• A few years ago, I'd joke about the 1,800 pound pipe as hyperbole, but not anymore.  Two years ago, we had a cow that had gotten trapped lying on her side in a ditch.  (Cows can't stand up if their spine is lower than their legs.  You'd think that would prevent them from rolling around in ditches.  It doesn't. )  There was only me and another farmhand.  We needed to roll the cow over her back so that her legs were below her spine and she could stand up before she developed pneumonia.  I was mentioning to the farmhand that he should lift the front legs while I lifted the back legs when he lifted her back legs to vertical.  I quickly crouched and flipped the front end of the cow.  See, the reason I wanted him to do the front is that 60% of the cow's weight is there compared to 40% on the back end.  My husband estimated that I lifted 600 pounds.  Since I normally struggle to lift 100 pounds of rigid weight, 600 pounds of rigid weight was a pure fight-or-flight response.  If Arnold could lift 300 pounds normally, he might be able to lift 1,800 pounds in fight-or-flight.  The good news was that I lifted with legs to protect my back.  The bad news was that my legs hurt for a week.
  • First, I don't think the pineal gland is visible in that cross-section of the brain.  Regardless, the pointer for the pineal gland is substantially off.  Here's a better cross-section:

  • I think the pointer for the pituitary gland is in the right place on the Wisdom Booklet, but it's confusing because the artist included a detail from the brainstem (part of the hindbrain) that looks like the pointer continues way deeper into the brain than it should.
  • The Booklet section is also a poor choice for details between the thalamus and hypothalamus - but I don't know why the thalamus is included anyway.  It's irrelevant in this discussion.
The next section lays out the seven different effects that fight-or-flight has on the body.  Some of the effects are straightforward  like pallor (pale skin), dilated pupils, and racing heart.  Some are less noticeable but valid like body hair becoming erect (goosebumps), the digestive system shutting down, and dry mouth.    The inclusion of "second wind" is a bit shaky.
The fight-or-flight response triggers a fast burst of energy.  The "second wind" most people think of is actually related to the release of stored energy when the liver breaks down fat.  The problem?  This "second wind" occurs after 20 minutes or so of aerobic activity in normal humans and a bit faster in highly trained athletes.  It's not going to help you outrun a bear; it will help you exhaustion hunt a deer.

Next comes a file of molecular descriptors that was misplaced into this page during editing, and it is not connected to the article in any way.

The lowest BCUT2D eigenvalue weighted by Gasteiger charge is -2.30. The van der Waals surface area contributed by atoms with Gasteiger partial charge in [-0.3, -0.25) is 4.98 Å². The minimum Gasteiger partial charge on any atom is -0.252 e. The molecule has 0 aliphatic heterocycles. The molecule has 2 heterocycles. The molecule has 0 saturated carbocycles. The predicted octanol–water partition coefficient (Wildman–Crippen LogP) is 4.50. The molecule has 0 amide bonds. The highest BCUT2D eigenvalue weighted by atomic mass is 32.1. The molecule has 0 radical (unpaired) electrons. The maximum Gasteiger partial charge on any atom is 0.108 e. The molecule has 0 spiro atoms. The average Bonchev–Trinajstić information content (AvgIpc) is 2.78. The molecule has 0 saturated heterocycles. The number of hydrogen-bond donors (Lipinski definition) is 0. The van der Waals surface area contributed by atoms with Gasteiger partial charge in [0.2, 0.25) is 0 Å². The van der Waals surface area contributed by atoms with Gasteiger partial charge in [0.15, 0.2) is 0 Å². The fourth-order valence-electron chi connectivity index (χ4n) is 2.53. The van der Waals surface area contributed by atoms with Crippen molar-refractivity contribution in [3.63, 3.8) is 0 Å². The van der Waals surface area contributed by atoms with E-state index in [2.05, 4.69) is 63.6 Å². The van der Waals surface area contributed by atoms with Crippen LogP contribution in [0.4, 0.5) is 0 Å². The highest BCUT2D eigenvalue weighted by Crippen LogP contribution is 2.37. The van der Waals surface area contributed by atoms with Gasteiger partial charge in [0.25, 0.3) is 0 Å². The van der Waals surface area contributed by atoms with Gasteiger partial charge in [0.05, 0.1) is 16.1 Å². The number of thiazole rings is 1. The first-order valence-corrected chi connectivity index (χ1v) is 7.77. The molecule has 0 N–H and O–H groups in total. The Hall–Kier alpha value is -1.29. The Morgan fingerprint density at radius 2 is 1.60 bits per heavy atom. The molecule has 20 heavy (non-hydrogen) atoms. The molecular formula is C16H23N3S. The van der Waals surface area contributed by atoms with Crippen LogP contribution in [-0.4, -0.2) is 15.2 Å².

On the positive side, the term "adrenal gland" is finally introduced - when there's about 5 paragraphs left in the section.  Poor planning since the adrenal gland produces adrenaline.

For the section on the control of adrenaline flow, the first paragraph needs to be rewritten or discarded because your body doesn't turn on and off; the rate of activities is faster or slower.   The second paragraph is much better and more accurate.

I hate this drawing for a number of reasons.  It gives no information about what "speeding the liver up" or any other organ you pick means.  The kidney on the right side is detached from the bladder.    If you look carefully at the kidney, you'll notice that the adrenal gland is controlled by the sympathetic nervous system on the right and....not controlled by the parasympathetic nervous system on the right.    So, according to this Wisdom Booklet, the adrenal gland can be up-regulated, but has NO system of down-regulation.  (In real life, the down-regulation is a process of breaking down neurotransmitters and rather complicated.)

  • This is a great little explanation of the hypothalamus and a fun diagram to boot!  What I don't understand - at all - is why it's located as the absolute end of the lesson.  This should have been at the beginning right next to the mis-labeled brain picture.  The diagram of the guys running is nice; it has nothing to do with the hypothalamus, but it's a nice picture.
I don't know if this clarifies it or makes it worse, but that's my take on the subject.

They missed a few fun facts like the fact that adrenaline is used as a medication when trying to restart the heart and as a temporary antidote to severe allergic reactions.  Sharing those kinds of tidbits was my favorite part of this class.  I'd also teach a few stress-relief techniques like deep breathing and progressive muscle relaxation which I think most ATI followers need badly.

Next up, ATI's take on how humanism has warped academic subjects...and my take on how ATI has warped academic subjects.